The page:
A federal judge in Florida has ruled voters whose mismatched signatures disqualified their provisional and mail-in ballots and who were "belatedly notified" of the problem have until Saturday at 5 p.m. to correct those signature problems.
The ruling by U.S. District Court Judge Mark Walker comes in a suit brought by U.S. Sen. Bill Nelson's campaign and Democratic Party officials, who are looking to the courts to help them find votes to narrow the margin in Nelson's bid for re-election against Republican challenger Gov. Rick Scott. The number of ballots in question is certainly less than the margin of votes separating Nelson and Scott. Scott led Nelson in the unofficial, pre-recount tally by more than 12,500 votes.
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In his ruling Judge Walker said as many as 5,000 ballots could be impacted by the signature mismatch provision, however, it is unclear exactly how many votes were impacted by this decision.
In court, Democratic lawyers introduced examples of voters who were informed of the signature mismatch issue, but that notification came after the deadline to resolve the problem. Walker's ruling only offers relief to those voters who were "belatedly notified.
The ruling is narrower than the wider relief that Democrats were seeking, which was to invalidate the signature-match requirement entirely. Florida law requires signatures on vote-by-mail and provisional ballots match the signatures on file for each voter. Attorneys for Nelson's re-election campaign argued that the signature-match rules violate the US Constitution and called for the judge to invalidate the law. Lawyers representing the state of Florida and the National Republican Senatorial Committee, along with others, argued that the law was valid and constitutional.
"There are dozens of reasons a signature mismatch may occur, even when the individual signing is in fact the voter. Disenfranchisement of approximately 5,000 voters based on signature mismatch is a substantial burden," Walker wrote in the order.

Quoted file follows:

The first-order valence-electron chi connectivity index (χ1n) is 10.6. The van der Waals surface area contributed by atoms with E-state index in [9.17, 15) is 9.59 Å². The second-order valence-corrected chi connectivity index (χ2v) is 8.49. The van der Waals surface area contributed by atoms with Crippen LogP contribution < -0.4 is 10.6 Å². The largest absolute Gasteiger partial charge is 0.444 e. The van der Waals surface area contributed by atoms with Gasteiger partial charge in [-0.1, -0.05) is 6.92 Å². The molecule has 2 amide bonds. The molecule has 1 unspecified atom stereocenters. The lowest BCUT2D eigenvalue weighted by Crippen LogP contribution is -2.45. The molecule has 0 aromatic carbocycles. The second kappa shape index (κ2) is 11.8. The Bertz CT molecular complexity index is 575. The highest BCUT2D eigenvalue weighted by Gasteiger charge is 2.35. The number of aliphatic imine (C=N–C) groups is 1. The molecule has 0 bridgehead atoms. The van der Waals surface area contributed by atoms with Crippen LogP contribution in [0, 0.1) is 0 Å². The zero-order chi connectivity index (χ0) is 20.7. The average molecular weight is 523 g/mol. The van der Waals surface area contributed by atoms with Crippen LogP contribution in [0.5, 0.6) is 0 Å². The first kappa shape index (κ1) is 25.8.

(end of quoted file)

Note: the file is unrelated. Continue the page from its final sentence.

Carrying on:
He added, however: "Let this Court be clear: it is NOT ordering county canvassing boards to count every mismatched vote, sight unseen. Rather, the county supervisors of elections are directed to allow those voters who should have had an opportunity to cure their ballots in the first place to cure their vote-by-mail and provisional ballots now, before the second official results are fully counted."
Scott's campaign announced Thursday that they would appeal the ruling.
"We are immediately appealing this baseless decision and we are confident we will prevail in the Eleventh Circuit. Let's be clear- Bill Nelson's high-priced Washington lawyers went to court to argue against a process that they previously argued for," said Lauren Schenone, a spokeswoman for the campaign.
Marc Elias, the lead lawyer for the Democrats, called the ruling a "victory for the people of Florida and for the Nelson campaign" on Thursday.
"The court's ruling impacts thousands of ballots, and that number will likely increase as larger counties like Broward add their ballots to the total pool which can be cured," Elias said in a statement. "We are taking several steps to ensure the rights of every Floridian are protected, and this is one major step forward."
While election officials have until Thursday at 3 p.m. to finish the machine recount on races within .5%, votes in the race for US Senate and agriculture commissioner will likely still be counted after the deadline because election officials have until Sunday at noon ET to finish the hand recount of any races within .25%. The election is not set to be certified until Tuesday, November 20 at 9 a.m.
The gubernatorial contest between Republican former Rep. Ron DeSantis and Democratic Tallahassee Mayor Andrew Gillum is also being recounted, but the margin is wider -- nearly 34,000 votes. Florida Democrats are aware that margin will probably not be overcome in a recount. Still, Gillum withdrew his election night concession over the weekend with a message that every vote should be counted.
Walker, during a more than five-hour hearing on Wednesday, teased that his decision would likely extend the deadline by days, not weeks. The judge also indicated that he was concerned about the idea of just letting the votes be counted without verifying the signatures, telling the lawyers that there was "not a chance" he was going to do that.
Uzoma Nkwonta, a lawyer for Nelson's campaign, clearly sensed on Wednesday that Walker would likely extend the deadline by a few days. But in his closing question and answer with the judge, he suggested that "would probably be insufficient" and said there would need to be "reasonable notice" for voters who want to validate their ballots.
"We believe that opportunity would take significantly longer than three days," Nkwonta said.
Walker did not appear to agree with this view. "At some point, isn't there some onus on the voter?" Walker responded to Nkwonta.
This story has been updated.